"We need to keep LGA robust, viable and predictable," Marquart said.
Meanwhile cities are left to grapple with which street gets repaired and accruing debt and anger if they make the repairs.
The affect on Main street
RiverBend Home Expressions owners Cynthia and Ellis Jones told the lawmakers the bittersweet story of purchasing a downtown business in 2001.
"It was not a good move," she admitted. With property taxes steadily rising, many of the Mom and Pop stores downtown depend on one spouse's outside income to stay afloat.
Nevertheless, business owners supported a major renovation downtown, and are now awaiting the assessments to fall on them.
Jones worried that the lack of outside help won't allow small towns to attract new industry or professionals.
"It has taken a concerted effort on our part to hold the city together," she said.
"The frustrated ones sold and got out," she said. "We've worked very hard. We're not sitting back here crying foul but we need help. We can't afford to be disenfranchised from the whole system" of taxation.
"We have really felt the pressures," Jones said. What used to be a five-month tourist season is now down to six weeks - "July 1 to August 15. It's pretty darn hard to budget. The tourist season from May to September is nonexistent. That shrinking to six weeks doesn't give you much leeway."
Ellis Jones compared the tourist economy to that of a Minnesota farmer.
"You get one spike in revenue," he said.
With a relatively small tax base, Park Rapids doesn't have a variety of big box stores, industry, state and federal government agencies.
"It's a great place to be but it's harder to maintain base services," Carroll acknowledged. Should the city, like others, charge for streetlights and wastewater services?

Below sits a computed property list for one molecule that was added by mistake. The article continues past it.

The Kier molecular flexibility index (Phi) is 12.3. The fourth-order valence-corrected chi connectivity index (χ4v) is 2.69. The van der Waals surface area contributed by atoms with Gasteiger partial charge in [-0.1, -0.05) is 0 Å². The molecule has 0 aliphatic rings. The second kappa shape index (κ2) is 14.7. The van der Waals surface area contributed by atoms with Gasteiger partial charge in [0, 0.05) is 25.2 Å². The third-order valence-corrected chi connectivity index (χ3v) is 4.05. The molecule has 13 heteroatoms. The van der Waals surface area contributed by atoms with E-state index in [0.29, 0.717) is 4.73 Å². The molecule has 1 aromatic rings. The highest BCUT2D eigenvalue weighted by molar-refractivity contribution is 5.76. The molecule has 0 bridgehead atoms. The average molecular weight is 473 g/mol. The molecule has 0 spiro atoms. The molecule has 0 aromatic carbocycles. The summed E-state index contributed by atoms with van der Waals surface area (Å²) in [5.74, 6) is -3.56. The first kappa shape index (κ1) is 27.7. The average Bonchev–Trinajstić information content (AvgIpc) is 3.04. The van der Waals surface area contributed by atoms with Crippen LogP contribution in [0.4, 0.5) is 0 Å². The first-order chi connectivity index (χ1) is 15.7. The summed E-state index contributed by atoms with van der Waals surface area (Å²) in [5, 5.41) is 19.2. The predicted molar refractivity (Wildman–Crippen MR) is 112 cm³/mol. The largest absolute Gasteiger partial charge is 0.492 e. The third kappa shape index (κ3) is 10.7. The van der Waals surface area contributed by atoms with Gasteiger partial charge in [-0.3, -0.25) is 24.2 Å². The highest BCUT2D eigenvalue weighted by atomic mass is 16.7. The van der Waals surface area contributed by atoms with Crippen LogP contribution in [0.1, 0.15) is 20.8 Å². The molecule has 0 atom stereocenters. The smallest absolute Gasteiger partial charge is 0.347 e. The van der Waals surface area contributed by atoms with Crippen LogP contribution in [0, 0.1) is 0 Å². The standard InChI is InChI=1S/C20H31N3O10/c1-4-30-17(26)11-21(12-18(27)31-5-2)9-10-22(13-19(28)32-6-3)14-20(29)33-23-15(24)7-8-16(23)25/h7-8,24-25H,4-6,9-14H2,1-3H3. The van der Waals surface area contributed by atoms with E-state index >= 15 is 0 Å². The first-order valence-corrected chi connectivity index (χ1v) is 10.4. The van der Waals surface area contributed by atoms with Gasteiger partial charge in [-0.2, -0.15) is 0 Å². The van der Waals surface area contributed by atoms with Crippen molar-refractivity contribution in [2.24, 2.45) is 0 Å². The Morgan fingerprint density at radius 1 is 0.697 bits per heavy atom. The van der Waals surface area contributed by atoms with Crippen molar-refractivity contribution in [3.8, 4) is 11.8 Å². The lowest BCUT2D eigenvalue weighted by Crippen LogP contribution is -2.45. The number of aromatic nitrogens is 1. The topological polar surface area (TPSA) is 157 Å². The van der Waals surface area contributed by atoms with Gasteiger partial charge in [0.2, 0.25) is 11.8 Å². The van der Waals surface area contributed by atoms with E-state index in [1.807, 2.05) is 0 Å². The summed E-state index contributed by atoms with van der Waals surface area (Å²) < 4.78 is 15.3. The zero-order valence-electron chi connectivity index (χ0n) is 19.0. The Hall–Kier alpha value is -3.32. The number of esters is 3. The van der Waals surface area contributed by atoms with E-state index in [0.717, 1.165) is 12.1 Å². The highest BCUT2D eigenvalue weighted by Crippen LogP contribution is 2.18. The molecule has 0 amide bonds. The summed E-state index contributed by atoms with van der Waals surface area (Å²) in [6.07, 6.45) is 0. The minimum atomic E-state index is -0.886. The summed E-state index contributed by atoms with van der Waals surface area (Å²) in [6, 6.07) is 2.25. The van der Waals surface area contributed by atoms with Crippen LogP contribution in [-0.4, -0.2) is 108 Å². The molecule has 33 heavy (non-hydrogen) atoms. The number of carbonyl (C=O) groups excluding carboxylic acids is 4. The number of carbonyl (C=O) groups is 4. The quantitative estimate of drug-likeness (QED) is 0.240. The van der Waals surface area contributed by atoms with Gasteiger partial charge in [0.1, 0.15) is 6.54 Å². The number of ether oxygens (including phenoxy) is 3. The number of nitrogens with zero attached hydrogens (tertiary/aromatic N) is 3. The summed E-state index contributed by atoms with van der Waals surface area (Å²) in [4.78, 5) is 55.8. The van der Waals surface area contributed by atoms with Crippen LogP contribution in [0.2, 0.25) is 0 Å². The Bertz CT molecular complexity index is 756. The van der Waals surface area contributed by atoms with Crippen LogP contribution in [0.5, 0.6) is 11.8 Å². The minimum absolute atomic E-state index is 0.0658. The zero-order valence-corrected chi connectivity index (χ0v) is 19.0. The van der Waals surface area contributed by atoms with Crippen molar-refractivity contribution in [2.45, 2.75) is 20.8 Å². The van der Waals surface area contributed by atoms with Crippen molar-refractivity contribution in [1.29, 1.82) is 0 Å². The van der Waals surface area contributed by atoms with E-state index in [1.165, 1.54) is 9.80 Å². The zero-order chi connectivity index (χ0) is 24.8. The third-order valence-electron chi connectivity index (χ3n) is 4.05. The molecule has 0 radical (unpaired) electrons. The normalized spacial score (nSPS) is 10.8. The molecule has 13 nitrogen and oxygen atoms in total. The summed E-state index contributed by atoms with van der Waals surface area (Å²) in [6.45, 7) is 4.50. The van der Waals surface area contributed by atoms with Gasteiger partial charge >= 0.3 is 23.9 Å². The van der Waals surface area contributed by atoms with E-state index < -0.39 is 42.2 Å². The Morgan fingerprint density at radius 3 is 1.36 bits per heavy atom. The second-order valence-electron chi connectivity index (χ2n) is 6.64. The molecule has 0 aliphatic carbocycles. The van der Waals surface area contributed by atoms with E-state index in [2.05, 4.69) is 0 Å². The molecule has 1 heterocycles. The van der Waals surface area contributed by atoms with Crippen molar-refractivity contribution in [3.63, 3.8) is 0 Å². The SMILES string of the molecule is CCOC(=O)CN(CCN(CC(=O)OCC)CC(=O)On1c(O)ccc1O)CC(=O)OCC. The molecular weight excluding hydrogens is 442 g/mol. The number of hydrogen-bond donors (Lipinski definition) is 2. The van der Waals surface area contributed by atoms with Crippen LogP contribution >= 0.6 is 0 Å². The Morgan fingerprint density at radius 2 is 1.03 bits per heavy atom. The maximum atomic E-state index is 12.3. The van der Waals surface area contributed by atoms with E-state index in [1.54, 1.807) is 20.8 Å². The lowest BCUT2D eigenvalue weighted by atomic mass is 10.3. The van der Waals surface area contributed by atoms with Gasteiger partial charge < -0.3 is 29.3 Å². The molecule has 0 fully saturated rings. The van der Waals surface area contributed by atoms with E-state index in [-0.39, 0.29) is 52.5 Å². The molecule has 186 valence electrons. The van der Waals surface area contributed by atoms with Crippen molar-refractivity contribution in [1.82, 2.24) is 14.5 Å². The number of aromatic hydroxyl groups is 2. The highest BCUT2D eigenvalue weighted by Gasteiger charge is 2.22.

The city is attracting more seniors on fixed incomes, Cynthia Jones said.
Park Rapids council member Sue Tomte said the city and county might be forced to combine law enforcement departments.
"It's important that the city and county work together," she said. Council members are looking at whether police department functions can be contracted out. Shared services may be the only way to get through the fiscal crisis, she told lawmakers,
"We're coordinating services because we have to," Eken acknowledged.
Some cities, due to a lack of police, aren't even enforcing ordinances anymore, he said. If a defendant pleads to the charge, it works well.
If the defendant challenges the charge, it's usually dismissed because municipalities don't have the resources to take each matter to court.
Even the most rudimentary band-aids like seal coating are beyond the reach of city finances, Carroll said.
"We haven't done it for years," she said.
"Deferred maintenance is happening a lot," Eken agreed.
A decade ago, Park Rapids' fleet of equipment was an average of eight years old.
Today it's 12, Carroll said.
If something catastrophic were to happen, like more sewer backups in people's basements, the city isn't positioned to help.
Many cities, the latest being Detroit Lakes, have explored passing 1 percent local sales taxes. Park Rapids city leaders have looked cautiously at such solutions and seem divided.
Marquart said LGA was enacted specifically to deter cities from going out on their own, implementing local sales taxes. LGA was intended to equalize the tax bases of the haves and have nots.
Now "18 or 19 cities have them," he said.
Sales taxes might work in a more thriving metropolitan area like Bemidji, he said.
Traditionally LGA funds have been tempting pots of money raided to plug holes elsewhere. That leaves taxpayers holding the bag to make up the difference.
Whether it's a higher tax or charges for services, taxpayers are saying statewide their well has run dry.
And while lawmakers look for a solution to the state's budget mess, ominous signs are on the horizon.
Rising food and oil prices could set any recovery back further.